Top 7 Strategies to Move Stalled Projects to the Finish Line
By Cathy Goodwin, Ph.D.
[ Print |
Email This |
While you're in a creative mode, you're most likely to be swamped with ideas! Here's how to sort them out.
- Stop berating yourself for not finishing a project. Instead, say, "I donít feel ready to move in that direction. Iíll write down the idea and file it away for the future."
- Tell a story about what would happen if you finished each project. "Susan finished all her art projects and..." You may be surprised what comes up. One client resisted finishing a book because she dreaded getting a slew of rejections from agents. Another resisted applying for jobs because she dreaded spending eight hours chained to a desk.
- Review your economic situation. If youíre desperate to finish these projects to make money, fear may be blocking your intuition. Youíll have trouble thinking clearly and setting priorities. On the other hand, if you don't need the work, you may not be motivated. Some people need a certain amount of pressure to get moving.
- List up to three goals that you'd like to accomplish in the next six months, even if you do nothing else. Some people need to focus on a single goal or they get hopelessly distracted. However, others (including most gifted adults) are multi-taskers, who aren't happy unless they're juggling several balls in the air.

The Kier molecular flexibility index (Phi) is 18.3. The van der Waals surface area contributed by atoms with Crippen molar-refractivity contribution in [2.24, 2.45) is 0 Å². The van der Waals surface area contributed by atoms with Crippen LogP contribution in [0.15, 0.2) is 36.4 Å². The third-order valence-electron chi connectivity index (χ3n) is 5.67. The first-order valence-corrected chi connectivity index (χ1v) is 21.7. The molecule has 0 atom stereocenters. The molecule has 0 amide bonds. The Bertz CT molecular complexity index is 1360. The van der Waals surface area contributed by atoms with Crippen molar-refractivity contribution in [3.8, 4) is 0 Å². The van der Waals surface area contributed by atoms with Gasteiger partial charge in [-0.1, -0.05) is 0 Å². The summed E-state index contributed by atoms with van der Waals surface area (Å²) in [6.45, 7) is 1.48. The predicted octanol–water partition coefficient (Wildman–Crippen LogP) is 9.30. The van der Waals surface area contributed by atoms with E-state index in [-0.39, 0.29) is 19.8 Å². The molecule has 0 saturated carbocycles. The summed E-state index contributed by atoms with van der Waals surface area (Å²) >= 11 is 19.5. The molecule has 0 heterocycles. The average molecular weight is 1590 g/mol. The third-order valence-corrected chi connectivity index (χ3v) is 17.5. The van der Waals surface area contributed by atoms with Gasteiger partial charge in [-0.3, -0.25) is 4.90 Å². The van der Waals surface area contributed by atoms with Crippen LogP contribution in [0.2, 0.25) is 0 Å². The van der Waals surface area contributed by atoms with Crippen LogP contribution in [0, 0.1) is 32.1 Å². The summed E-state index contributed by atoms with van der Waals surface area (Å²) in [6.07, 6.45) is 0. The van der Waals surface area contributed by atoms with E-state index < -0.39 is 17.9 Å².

- Study the market for each project you are considering. Once you've identified your target customers and the need you'll be meeting -- and made sure people will pay for what you offer -- you'll realize whether moving forward makes sense.
- File each new idea in a computer or paper folder or set up an "idea board" near your desk. As you think of ways to flesh out an idea, add notes to each folder. Give each idea time to mature. Some will fade away on their own; others will ripen into exciting opportunities.
- Create a strong support system, even if you have to hire a consultant or coach. As Julia Cameron wrote in The Artistís Way, the notion of solitary creativity is nothing but a stereotype. Writers, artists, business owners and professionals need opportunities to talk about their progress. They need to feel someone cares about what theyíre doing and believes in them.
In my experience, this lack of a support network tends to be the single greatest source of success in any field.
Cathy Goodwin, Ph.D., is an author, speaker and career/business consultant, helping midlife professionals take their First Steps to a Second Career. http://www.cathygoodwin.com "Ten secrets of mastering a major life change" firstname.lastname@example.org Contact: email@example.com 505-534-4294
Additional Top7Business Articles from the Time-Mastery Category:
Article Submitted On: November 02, 2004